Chest ultrasound (US) is a safe and effective method of evaluating lesions in the chest wall, pleural cavity, mediastinum and the lung periphery.1,2 Using US to guide needle biopsy to obtain specimens for histocytology studies provides real-time imaging of the procedure.3 Performing needle biopsy under US guidance has many advantages over other imaging techniques: it does not expose the patient to radiation, the equipment is easily transported, and the procedure is quick, inexpensive, and can be performed at the bedside.4,5 US-guided techniques are particularly suitable for individuals that are more susceptible to injury from radiation, such as children and pregnant women, and for patients that are difficult to move, such as those admitted to intensive care units.6

Estimates suggest that 40% of pulmonary malignancies appear as masses in peripheral lung tissue, and are potentially accessible to US.7 Despite these advantages, US is rarely used in Spain in the study of malignant chest lesions, and in most hospitals the technique of choice is computed tomography (CT)-guided needle biopsy.4

In our unit, we have routinely used US since 2010 to detect pleural effusion and to guide thoracocentesis. In 2011, we started to use real-time US imaging to guide needle biopsy in pleural, pulmonary and mediastinal lesions.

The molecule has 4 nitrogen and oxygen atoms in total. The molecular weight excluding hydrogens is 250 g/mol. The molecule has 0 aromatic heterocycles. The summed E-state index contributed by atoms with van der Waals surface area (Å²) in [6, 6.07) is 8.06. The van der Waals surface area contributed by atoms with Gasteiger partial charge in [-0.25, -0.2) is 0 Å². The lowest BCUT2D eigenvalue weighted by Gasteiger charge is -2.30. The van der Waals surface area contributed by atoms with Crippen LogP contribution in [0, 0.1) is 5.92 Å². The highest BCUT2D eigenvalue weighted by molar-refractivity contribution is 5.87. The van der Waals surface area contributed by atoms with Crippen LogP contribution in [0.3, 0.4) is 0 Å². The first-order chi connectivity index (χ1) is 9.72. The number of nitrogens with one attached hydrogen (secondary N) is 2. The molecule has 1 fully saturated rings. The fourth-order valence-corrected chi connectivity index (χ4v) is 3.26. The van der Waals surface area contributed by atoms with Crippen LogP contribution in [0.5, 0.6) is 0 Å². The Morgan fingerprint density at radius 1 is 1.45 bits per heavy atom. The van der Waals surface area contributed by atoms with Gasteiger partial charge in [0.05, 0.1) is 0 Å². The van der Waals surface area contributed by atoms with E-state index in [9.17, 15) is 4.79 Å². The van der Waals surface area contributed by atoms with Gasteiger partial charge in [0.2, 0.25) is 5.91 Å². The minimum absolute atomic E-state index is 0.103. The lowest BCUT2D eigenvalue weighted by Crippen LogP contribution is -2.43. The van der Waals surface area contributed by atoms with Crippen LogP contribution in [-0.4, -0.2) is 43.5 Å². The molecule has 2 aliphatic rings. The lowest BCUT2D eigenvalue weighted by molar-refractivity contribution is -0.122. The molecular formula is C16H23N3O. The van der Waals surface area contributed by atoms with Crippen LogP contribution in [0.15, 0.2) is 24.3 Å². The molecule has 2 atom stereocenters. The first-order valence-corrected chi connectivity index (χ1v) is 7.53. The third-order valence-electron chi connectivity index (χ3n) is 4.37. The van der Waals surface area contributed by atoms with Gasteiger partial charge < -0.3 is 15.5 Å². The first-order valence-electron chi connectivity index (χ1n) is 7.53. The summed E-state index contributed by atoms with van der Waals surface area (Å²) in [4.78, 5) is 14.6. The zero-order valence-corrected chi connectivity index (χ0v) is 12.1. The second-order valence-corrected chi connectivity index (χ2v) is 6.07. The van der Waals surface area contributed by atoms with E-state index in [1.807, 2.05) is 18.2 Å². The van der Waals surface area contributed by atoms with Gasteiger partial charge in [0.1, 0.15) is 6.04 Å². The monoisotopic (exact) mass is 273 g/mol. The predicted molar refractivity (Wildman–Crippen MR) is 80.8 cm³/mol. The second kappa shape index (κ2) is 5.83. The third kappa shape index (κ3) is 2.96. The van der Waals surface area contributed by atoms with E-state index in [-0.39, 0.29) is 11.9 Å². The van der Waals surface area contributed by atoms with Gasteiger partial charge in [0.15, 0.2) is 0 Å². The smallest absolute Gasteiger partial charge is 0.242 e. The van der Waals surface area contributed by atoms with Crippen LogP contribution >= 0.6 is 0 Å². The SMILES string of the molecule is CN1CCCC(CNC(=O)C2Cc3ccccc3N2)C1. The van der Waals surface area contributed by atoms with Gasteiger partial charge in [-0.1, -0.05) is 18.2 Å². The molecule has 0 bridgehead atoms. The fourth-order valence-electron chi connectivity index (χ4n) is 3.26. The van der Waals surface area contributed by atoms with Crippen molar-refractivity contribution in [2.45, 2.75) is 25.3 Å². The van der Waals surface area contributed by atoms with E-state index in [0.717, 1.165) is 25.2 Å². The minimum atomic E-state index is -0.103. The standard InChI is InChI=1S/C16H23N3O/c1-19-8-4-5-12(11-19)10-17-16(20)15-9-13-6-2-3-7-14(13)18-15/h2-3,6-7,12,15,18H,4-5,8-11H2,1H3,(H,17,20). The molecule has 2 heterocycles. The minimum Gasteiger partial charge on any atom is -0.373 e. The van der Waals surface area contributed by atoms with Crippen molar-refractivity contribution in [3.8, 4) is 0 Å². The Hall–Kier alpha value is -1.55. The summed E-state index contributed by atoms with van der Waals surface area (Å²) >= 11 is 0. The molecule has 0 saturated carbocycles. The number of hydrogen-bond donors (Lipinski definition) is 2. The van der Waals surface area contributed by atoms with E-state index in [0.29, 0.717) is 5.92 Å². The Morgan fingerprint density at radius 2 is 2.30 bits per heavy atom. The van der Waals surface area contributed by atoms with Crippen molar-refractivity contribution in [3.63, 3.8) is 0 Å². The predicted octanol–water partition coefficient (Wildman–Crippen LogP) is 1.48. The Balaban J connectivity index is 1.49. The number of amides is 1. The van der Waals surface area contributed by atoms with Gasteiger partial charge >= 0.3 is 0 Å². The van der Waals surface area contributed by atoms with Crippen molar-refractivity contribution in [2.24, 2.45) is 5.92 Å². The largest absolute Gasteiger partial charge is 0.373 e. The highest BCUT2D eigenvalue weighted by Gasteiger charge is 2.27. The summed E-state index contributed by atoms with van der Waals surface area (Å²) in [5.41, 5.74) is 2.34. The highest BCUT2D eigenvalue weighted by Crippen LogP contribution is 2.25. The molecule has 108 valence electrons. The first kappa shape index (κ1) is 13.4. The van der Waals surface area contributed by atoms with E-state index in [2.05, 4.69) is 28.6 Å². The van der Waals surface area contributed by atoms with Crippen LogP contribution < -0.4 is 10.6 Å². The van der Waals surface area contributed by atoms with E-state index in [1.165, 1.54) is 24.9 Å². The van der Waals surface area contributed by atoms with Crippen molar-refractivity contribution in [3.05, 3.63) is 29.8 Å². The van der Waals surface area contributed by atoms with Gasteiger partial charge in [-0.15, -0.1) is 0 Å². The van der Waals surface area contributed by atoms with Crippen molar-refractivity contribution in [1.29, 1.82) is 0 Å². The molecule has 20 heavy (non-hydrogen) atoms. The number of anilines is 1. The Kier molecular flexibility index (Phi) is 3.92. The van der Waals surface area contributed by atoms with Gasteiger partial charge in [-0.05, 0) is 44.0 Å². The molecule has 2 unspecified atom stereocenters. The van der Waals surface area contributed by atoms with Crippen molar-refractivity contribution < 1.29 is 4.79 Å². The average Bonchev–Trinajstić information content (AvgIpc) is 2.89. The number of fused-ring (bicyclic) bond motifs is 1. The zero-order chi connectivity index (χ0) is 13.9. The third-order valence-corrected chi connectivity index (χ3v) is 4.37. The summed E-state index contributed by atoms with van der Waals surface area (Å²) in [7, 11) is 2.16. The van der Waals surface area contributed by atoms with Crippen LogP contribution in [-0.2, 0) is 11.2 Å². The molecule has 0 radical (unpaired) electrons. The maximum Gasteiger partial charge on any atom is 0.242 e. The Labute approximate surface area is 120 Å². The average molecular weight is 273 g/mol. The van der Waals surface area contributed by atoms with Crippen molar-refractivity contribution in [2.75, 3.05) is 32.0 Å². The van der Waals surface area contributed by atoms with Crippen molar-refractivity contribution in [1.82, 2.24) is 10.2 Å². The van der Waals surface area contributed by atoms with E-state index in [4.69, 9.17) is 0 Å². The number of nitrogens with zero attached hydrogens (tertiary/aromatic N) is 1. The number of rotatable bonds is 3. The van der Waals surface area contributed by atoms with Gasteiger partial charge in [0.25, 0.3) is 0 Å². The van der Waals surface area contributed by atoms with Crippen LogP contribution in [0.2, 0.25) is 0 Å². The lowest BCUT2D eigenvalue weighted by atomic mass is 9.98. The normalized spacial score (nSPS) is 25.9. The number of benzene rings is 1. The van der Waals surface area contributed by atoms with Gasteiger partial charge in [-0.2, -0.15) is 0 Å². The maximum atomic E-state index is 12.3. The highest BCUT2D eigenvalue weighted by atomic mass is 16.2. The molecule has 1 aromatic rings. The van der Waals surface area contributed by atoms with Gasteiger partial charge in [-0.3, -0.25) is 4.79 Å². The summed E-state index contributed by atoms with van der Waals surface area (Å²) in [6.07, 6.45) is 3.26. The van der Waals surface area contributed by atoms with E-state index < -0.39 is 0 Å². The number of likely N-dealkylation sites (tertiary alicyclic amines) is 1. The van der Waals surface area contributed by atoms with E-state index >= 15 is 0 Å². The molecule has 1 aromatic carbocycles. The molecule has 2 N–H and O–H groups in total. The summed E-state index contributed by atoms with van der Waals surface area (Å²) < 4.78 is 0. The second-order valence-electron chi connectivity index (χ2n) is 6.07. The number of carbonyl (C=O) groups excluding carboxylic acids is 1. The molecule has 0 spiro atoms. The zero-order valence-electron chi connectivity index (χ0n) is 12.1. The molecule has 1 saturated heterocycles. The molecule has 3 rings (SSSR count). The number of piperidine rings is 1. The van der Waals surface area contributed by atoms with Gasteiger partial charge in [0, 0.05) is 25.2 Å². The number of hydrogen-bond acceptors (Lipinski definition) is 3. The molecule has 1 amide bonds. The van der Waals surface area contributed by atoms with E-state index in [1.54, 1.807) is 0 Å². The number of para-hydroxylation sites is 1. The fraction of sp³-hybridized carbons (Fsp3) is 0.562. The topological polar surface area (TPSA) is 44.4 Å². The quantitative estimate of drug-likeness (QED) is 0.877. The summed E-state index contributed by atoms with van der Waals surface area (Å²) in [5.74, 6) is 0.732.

Most studies involving this technique have been authored by interventional radiologists, and there is scant reference in the literature to the experience of pulmonologists in this context.2,8–10

A review of the literature showed no published series from Spanish hospitals.

The aim of this study was to evaluate the cost-effectiveness and safety of US-guided puncture and/or biopsy in the diagnosis of peripheral chest lesions in an interventional pulmonology unit (IPU).

Materials and MethodsPatient Selection and Data Collection

This is a retrospective study of all patients undergoing US-guided needle biopsy with real-time imaging to diagnose peripheral thoracic lesions. The study was conducted from March 1, 2011 to September 1, 2014. Information on the procedure was obtained from records stored in the ENDOBASE® database (Olympus, Tokyo, Japan), and demographic, clinical, histopathological details, together with complications and patient outcomes, were obtained from electronic clinical records.